Geez and Modern Ethiopian Scholarship
Allow me to single out modern Ethiopian scholars, both established and emerging ones, as well as students like myself so as to make a lamentable remark on us. However well versed in Western idiom, the sad fact is that most of us are simply foreign to Geez. When we are referred to its literature, we feel as if we had suddenly lost the visual acuity we had when we deal with English or French, Italian or German texts and thus seek for able optometrists that we often times find in the renowned persons of a Ludolf, a Dillmann, a Conti Rossini, a Guidi, d’Abbadi or a Leslau, thanks to those (sadly) nameless masters2 (despised though they were/are by their own children)2 who taught Ethiopic for these curious Europeans. From among those very few ones whose eyes are as good to read Geez as they are sharp to analyze English or German, many a time, some of them are there to merely provide resources for foreign scholars as mere informants or assistants of the sort and are thereby doomed to “lose the inside of their own bread.” They may at best play along in a manner that reminds me of one of the grammatical functions of the preposition “ለ”: i.e., “አቀብሎ-ሸሽ” (deliver-and-flee?)! To illustrate one such (non-) function of “ለ”, take the sentence “ለይኩን ብርሃን” which means “let there be light.” In this sentence, there is no particular significance of the preposition “ለ.” It might well have been written “ይኩን ብርሃን” without thereby making any change in the meaning of the sentence. So we say the function of “ለ” in this case is “አቀብሎ-ሸሽ” (deliver-and-flee)!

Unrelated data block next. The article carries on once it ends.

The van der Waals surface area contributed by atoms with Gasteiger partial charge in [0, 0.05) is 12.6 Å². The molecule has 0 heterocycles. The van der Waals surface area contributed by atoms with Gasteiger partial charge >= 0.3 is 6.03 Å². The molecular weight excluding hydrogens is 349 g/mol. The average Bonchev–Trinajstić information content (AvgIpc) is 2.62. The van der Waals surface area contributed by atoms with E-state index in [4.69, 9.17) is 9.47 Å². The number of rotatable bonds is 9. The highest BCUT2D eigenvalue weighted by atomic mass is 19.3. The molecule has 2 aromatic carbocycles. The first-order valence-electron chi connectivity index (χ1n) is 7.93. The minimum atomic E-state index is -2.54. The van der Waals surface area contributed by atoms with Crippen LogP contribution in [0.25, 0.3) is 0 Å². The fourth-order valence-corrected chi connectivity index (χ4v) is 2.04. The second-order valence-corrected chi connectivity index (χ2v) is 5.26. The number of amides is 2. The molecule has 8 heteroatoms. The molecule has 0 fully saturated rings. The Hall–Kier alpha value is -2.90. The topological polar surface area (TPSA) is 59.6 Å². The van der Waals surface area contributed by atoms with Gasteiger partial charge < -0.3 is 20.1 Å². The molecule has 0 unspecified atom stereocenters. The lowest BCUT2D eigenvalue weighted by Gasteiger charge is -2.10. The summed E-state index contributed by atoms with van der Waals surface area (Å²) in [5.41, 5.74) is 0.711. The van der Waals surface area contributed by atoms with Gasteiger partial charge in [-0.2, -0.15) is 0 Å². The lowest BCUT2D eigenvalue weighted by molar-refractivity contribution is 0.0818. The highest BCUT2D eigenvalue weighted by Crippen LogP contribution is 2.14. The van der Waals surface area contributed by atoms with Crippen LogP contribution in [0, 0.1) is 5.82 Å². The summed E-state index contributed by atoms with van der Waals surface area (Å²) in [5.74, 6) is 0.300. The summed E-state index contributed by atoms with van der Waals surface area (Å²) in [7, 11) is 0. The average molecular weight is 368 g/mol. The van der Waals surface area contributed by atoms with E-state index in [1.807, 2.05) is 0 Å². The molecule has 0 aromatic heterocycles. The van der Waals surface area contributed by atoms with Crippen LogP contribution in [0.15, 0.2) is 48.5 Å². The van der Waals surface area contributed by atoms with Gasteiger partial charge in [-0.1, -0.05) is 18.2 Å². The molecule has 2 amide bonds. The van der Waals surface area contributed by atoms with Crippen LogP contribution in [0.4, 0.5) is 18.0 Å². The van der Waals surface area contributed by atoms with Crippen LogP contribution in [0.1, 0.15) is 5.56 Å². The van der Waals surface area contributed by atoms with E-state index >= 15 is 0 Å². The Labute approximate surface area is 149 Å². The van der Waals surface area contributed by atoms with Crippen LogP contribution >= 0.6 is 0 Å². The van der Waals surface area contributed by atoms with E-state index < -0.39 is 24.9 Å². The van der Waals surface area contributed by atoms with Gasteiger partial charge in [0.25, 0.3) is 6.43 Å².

My point is, unless we attend to Geez/Ethiopic mind and appropriate the Ethiopian spirit for ourselves, we will not be able to change such a state of affairs by increasing the number of manuscripts or artifacts of any sort and their respective catalogues, which we may again present to world renowned scholars on various occasions. Nor do we have any hope of transforming ourselves by reporting the often repetitious studies of others or by toying with whatever ideas that we may import from elsewhere. I think we need to first look around to see if we have something of some worth in our own home, stop fleeing upon giving away when we get one, and start reflecting on our own on the real substance of whatever is in our hand; then, and only then, may we be able to courteously share what we actually have and suitably look for what we possibly lack.